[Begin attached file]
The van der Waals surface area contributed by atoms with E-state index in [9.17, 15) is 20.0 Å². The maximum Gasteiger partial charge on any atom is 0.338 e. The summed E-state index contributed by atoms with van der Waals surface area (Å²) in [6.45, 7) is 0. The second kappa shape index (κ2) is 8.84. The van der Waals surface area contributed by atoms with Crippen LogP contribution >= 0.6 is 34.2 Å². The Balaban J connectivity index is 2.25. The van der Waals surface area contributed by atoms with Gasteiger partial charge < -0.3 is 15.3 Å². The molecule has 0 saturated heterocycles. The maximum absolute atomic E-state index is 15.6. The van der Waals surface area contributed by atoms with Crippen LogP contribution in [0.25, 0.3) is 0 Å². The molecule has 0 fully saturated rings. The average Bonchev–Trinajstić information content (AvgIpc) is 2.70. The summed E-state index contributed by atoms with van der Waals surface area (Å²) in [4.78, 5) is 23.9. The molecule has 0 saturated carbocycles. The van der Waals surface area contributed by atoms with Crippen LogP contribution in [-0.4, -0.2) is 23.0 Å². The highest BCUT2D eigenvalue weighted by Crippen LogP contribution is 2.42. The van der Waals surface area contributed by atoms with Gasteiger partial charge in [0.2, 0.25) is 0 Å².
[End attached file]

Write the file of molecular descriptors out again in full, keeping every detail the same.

The van der Waals surface area contributed by atoms with E-state index in [9.17, 15) is 20.0 Å². The maximum Gasteiger partial charge on any atom is 0.338 e. The summed E-state index contributed by atoms with van der Waals surface area (Å²) in [6.45, 7) is 0. The second kappa shape index (κ2) is 8.84. The van der Waals surface area contributed by atoms with Crippen LogP contribution >= 0.6 is 34.2 Å². The Balaban J connectivity index is 2.25. The van der Waals surface area contributed by atoms with Gasteiger partial charge < -0.3 is 15.3 Å². The molecule has 0 saturated heterocycles. The maximum absolute atomic E-state index is 15.6. The van der Waals surface area contributed by atoms with Crippen LogP contribution in [0.25, 0.3) is 0 Å². The molecule has 0 fully saturated rings. The average Bonchev–Trinajstić information content (AvgIpc) is 2.70. The summed E-state index contributed by atoms with van der Waals surface area (Å²) in [4.78, 5) is 23.9. The molecule has 0 saturated carbocycles. The van der Waals surface area contributed by atoms with Crippen LogP contribution in [-0.4, -0.2) is 23.0 Å². The highest BCUT2D eigenvalue weighted by Crippen LogP contribution is 2.42. The van der Waals surface area contributed by atoms with Gasteiger partial charge in [0.2, 0.25) is 0 Å².